Angular acceleration of a rock, in a tire, on a car

1. Feb 6, 2010

deathcap00

1. The problem statement, all variables and given/known data

A rock is wedged into the treads of a 15 in radius tire. The car to which it is attached is driving down the road at 70mph.
What’s the angular acceleration of the rock?

2. Relevant equations

ar=- $$\omega$$02r

3. The attempt at a solution

Not sure where to begin really, how does the car's speed influence the angular acceleration of the rock? What are the basic steps to take to set this problem up?

2. Feb 6, 2010

xcvxcvvc

angular velocity is the rate of change in angle. Angular acceleration is the rate of change in angular velocity. If a tire is traveling at a constant linear velocity, then its angular velocity must be constant.

$$\frac{d\omega}{dt} = \alpha$$. What is the derivative of a constant? If you do not know calculus, what would the rate of change in velocity be if velocity was constant?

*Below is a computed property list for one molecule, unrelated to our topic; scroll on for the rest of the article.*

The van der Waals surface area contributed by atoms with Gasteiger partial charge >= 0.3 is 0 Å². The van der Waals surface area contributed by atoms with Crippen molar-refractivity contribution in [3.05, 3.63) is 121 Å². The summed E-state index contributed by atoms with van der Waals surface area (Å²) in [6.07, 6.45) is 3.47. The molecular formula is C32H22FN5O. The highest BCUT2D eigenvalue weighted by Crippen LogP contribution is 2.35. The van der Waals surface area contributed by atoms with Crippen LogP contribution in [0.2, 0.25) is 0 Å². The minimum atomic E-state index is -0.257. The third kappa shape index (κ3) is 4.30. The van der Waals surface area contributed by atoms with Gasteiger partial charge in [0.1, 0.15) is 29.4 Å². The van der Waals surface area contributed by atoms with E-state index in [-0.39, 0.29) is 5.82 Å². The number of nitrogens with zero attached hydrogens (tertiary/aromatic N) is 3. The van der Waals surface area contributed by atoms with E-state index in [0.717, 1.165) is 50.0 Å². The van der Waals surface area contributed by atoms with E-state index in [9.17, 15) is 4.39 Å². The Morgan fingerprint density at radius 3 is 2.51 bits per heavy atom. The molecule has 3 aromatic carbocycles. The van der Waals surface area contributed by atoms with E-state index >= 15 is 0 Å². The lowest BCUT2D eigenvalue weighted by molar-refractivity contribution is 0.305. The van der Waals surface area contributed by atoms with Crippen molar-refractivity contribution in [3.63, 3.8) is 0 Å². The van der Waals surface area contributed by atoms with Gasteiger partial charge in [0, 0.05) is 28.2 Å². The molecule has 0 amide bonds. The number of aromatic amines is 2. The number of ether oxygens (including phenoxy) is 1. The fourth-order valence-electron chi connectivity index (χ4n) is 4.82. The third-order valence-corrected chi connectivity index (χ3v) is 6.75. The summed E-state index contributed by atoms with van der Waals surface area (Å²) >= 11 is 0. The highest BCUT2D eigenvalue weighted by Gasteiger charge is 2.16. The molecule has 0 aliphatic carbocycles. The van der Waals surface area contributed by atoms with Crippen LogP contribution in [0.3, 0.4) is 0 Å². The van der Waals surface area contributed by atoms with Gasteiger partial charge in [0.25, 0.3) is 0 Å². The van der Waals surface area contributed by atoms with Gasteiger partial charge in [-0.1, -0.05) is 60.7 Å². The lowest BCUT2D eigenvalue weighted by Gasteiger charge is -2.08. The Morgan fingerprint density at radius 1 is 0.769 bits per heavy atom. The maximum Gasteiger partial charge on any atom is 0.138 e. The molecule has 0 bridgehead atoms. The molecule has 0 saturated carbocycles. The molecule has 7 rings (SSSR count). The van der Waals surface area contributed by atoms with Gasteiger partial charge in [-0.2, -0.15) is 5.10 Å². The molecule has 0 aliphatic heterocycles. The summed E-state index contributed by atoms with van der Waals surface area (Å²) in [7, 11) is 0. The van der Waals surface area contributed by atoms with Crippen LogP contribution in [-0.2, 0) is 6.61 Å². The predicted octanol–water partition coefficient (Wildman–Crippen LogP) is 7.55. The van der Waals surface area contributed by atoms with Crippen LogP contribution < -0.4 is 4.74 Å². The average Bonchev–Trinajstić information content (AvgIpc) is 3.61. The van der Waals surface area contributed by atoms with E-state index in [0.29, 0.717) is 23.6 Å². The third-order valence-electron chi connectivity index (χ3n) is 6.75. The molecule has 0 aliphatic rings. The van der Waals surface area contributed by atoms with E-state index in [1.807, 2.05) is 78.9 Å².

3. Feb 6, 2010

deathcap00

Is my angle 2*pi?

do I need to convert the radius of the tire to miles (or the miles/hr to ft/s)?

and the derivative of a constant is zero

4. Feb 6, 2010

xcvxcvvc

The car is spinning at a constant angular velocity to sustain a constant linear velocity. The rock is doing whatever the tire is doing. The rock then has constant angular velocity. With constant angular velocity, angular acceleration is zero.

5. Feb 6, 2010

deathcap00

So my answer is zero then, that would explain why my professor said that he meant to ask for radial acceleration (but said he would accept angular as well though).

Just for the sake of knowing, how would I find the radial acceleration of the rock?

Thanks so much for your help.

6. Feb 6, 2010

xcvxcvvc

We know to relate an angular value to a linear value, we multiply by the radius from the center of rotation. To remember this equation, note that the units make sense.

So we can either divide your linear velocity by radius to find $$\omega$$ and use
$$a_r = \omega^2 r$$
or we can multiply
$$a_r = \omega^2 r$$
by $$\frac{r}{r}$$
and use the above rules to change the equation to
$$a_r = \frac{v^2}{r}$$
where v is the linear velocity. Then we can use that equation. It's just simple plug n' chug.

7. Feb 6, 2010

8. Feb 6, 2010

deathcap00

thank you both very much!